Proton Radiation Appears to Lower Risk for Secondary Cancers
September 25, 2008 — A specialized new form of radiation therapy that uses protons allows for greater focusing of the beam on the cancer target than standard photon-radiation therapy. However, during the process of delivering proton radiation, nuclear interactions lead to a scattering of neutrons, and there has been some concern that this scattered radiation might lead to an increase in secondary malignancies among cancer survivors.
New results, presented at the American Society for Therapeutic Radiology and Oncology (ASTRO) 50th Annual Meeting, in Boston, Massachusetts, go some way in alleviating those fears, said Dr. Anthony Zietman, MD, from Massachusetts General Hospital, in Boston, and the incoming president of ASTRO.
A follow-up of patients treated with proton-radiation therapy showed a 2-fold decrease in secondary malignancies, compared with patients treated with standard photon-radiation therapy. Because this study was retrospective, more data and studies are needed to prove this hypothesis, the authors cautioned.
The results were presented by senior author Nancy Tarbell, MD, also from the Massachusetts General Hospital. "Since cancer patients are surviving for longer periods of time, side effects of therapy are becoming increasingly important for doctors to consider when developing treatment plans," she commented in a statement.
Two-Fold Reduction in Risk of Secondary Malignancies
Dr. Tarbell and colleagues followed 503 patients who underwent proton-radiation therapy at the Harvard Cyclotron Laboratory for a median of 7.7 years. They were matched with 591 patients who received standard photon-radiation therapy from the Surveillance, Epidemiology and End Results (SEER) cancer registry, who had a median follow-up of 6.1 years. Patients were matched by age at radiation treatment, year of treatment, cancer histology, and site of treatment, the researchers noted.
Secondary cancer was reported in 6.4% (32 of 503) of patients who received proton radiation and in 12.8% (203 of 1591) of those who received standard photon radiation.
The median age of the patients who received proton-radiation therapy was 56 years and the median age of the those who received standard photon-radiation therapy was 59 years. After adjustment for age and sex, treatment with standard photon radiation was significantly associated with a risk for a secondary malignancy (adjusted hazard ratio, 2.73; 95% confidence interval, 1.87–3.98; P < .0001).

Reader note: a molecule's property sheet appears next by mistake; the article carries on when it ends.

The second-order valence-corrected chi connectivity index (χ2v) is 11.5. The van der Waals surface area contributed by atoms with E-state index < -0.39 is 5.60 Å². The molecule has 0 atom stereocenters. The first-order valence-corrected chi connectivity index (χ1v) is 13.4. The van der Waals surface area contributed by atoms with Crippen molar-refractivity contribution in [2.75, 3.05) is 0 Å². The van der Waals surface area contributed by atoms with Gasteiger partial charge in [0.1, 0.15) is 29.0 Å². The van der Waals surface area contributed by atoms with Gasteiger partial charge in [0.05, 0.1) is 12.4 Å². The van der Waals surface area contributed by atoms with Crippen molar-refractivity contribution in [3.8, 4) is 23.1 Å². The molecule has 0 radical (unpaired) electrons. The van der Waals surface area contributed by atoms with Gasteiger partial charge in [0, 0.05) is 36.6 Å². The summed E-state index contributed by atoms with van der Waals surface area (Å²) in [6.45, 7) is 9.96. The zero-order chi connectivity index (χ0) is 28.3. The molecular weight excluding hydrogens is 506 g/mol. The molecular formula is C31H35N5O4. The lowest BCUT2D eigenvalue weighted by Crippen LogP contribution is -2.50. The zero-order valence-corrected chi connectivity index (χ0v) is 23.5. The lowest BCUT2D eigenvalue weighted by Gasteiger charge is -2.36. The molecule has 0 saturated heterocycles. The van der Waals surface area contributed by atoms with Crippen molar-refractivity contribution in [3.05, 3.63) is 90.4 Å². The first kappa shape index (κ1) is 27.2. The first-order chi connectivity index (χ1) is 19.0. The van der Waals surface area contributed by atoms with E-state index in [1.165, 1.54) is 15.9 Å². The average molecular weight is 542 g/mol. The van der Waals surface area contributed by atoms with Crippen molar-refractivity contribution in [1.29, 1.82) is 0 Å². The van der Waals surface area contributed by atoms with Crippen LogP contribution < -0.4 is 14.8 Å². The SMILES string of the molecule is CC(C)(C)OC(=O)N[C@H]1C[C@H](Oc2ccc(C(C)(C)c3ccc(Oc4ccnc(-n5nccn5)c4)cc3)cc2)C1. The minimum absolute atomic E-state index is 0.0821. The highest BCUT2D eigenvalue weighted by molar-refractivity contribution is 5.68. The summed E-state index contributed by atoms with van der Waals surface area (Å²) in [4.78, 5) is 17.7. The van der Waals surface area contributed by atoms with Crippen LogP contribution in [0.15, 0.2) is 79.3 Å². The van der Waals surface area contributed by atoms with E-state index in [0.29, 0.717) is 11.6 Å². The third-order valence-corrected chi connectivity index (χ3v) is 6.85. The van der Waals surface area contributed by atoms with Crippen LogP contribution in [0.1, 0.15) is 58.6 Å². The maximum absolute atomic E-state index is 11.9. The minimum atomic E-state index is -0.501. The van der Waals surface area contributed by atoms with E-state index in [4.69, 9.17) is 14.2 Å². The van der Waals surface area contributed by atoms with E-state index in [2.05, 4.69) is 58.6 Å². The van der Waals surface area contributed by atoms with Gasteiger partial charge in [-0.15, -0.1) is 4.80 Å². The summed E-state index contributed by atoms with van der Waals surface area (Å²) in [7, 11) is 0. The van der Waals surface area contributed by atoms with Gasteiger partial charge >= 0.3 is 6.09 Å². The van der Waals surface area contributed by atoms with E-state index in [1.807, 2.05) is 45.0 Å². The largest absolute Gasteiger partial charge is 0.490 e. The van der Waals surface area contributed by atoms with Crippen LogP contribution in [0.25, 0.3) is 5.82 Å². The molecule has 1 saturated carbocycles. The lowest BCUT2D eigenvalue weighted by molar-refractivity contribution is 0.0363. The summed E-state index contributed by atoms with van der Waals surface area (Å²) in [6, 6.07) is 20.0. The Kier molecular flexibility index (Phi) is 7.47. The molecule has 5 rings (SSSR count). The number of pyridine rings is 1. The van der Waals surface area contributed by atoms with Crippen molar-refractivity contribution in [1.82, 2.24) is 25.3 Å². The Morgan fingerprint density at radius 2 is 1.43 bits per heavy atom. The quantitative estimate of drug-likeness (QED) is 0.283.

A major limitation of this study is the short follow-up time, Dr. Zietman commented in an interview. "We would not expect to see secondary malignancies from radiation for about 10 to 15 years, so at the follow-up in this study (6 to 7 years), we would not have expected to see any difference between the 2 groups," he said. The fact that the risk for secondary malignancies was 2-fold lower in the proton-radiation group is "interesting," and to some extent it is reassuring, he commented. "At least the proton-radiation group did not show a higher rate, which has been a worry." He emphasized the need for longer follow-up, adding: "This is not the answer yet."
Proton-radiation therapy is a "huge deal" in the United States, Dr. Zietman said. There are 6 centers in operation, but they are "fantastically expensive, in the region of $150 million each." So far, there has been little evidence that there are benefits from this specialized radiation therapy. This is the first study that has attempted to document this, and it was an excellent "good-faith attempt," he said.
Dr. Zietman was not involved in the study reported at the meeting, but he does use proton-radiation therapy at the Massachusetts General Hospital as an experimental protocol for patients with prostate cancer.
The researchers have disclosed no relevant financial relationships.
American Society for Therapeutic Radiology and Oncology (ASTRO) 50th Annual Meeting: Abstract 17. Presented September 22, 2008.